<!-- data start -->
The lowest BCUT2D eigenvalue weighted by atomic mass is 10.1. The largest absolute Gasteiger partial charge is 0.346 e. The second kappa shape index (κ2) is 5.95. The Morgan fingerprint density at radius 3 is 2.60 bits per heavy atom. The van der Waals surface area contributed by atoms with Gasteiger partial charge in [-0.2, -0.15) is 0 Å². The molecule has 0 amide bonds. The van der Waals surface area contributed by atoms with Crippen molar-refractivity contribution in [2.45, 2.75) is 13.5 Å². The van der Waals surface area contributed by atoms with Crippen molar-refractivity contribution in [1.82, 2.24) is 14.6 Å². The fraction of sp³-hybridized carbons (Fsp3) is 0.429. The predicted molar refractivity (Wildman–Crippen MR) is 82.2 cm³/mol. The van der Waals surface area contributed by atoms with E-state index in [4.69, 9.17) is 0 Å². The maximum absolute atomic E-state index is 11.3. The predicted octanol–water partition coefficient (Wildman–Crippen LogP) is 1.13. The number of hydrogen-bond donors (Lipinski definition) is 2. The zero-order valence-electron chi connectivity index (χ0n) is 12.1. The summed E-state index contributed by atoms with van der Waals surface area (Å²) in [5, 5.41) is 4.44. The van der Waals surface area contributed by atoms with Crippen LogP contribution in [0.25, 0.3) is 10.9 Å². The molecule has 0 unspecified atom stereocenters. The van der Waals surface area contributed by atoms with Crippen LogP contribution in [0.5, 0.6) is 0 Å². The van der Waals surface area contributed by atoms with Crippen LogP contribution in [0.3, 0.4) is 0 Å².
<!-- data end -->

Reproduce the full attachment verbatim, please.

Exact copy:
The lowest BCUT2D eigenvalue weighted by atomic mass is 10.1. The largest absolute Gasteiger partial charge is 0.346 e. The second kappa shape index (κ2) is 5.95. The Morgan fingerprint density at radius 3 is 2.60 bits per heavy atom. The van der Waals surface area contributed by atoms with Gasteiger partial charge in [-0.2, -0.15) is 0 Å². The molecule has 0 amide bonds. The van der Waals surface area contributed by atoms with Crippen molar-refractivity contribution in [2.45, 2.75) is 13.5 Å². The van der Waals surface area contributed by atoms with Crippen molar-refractivity contribution in [1.82, 2.24) is 14.6 Å². The fraction of sp³-hybridized carbons (Fsp3) is 0.429. The predicted molar refractivity (Wildman–Crippen MR) is 82.2 cm³/mol. The van der Waals surface area contributed by atoms with E-state index in [4.69, 9.17) is 0 Å². The maximum absolute atomic E-state index is 11.3. The predicted octanol–water partition coefficient (Wildman–Crippen LogP) is 1.13. The number of hydrogen-bond donors (Lipinski definition) is 2. The zero-order valence-electron chi connectivity index (χ0n) is 12.1. The summed E-state index contributed by atoms with van der Waals surface area (Å²) in [5, 5.41) is 4.44. The van der Waals surface area contributed by atoms with Crippen LogP contribution in [0.25, 0.3) is 10.9 Å². The molecule has 0 unspecified atom stereocenters. The van der Waals surface area contributed by atoms with Crippen LogP contribution in [0.5, 0.6) is 0 Å². The van der Waals surface area contributed by atoms with Crippen LogP contribution in [0.3, 0.4) is 0 Å².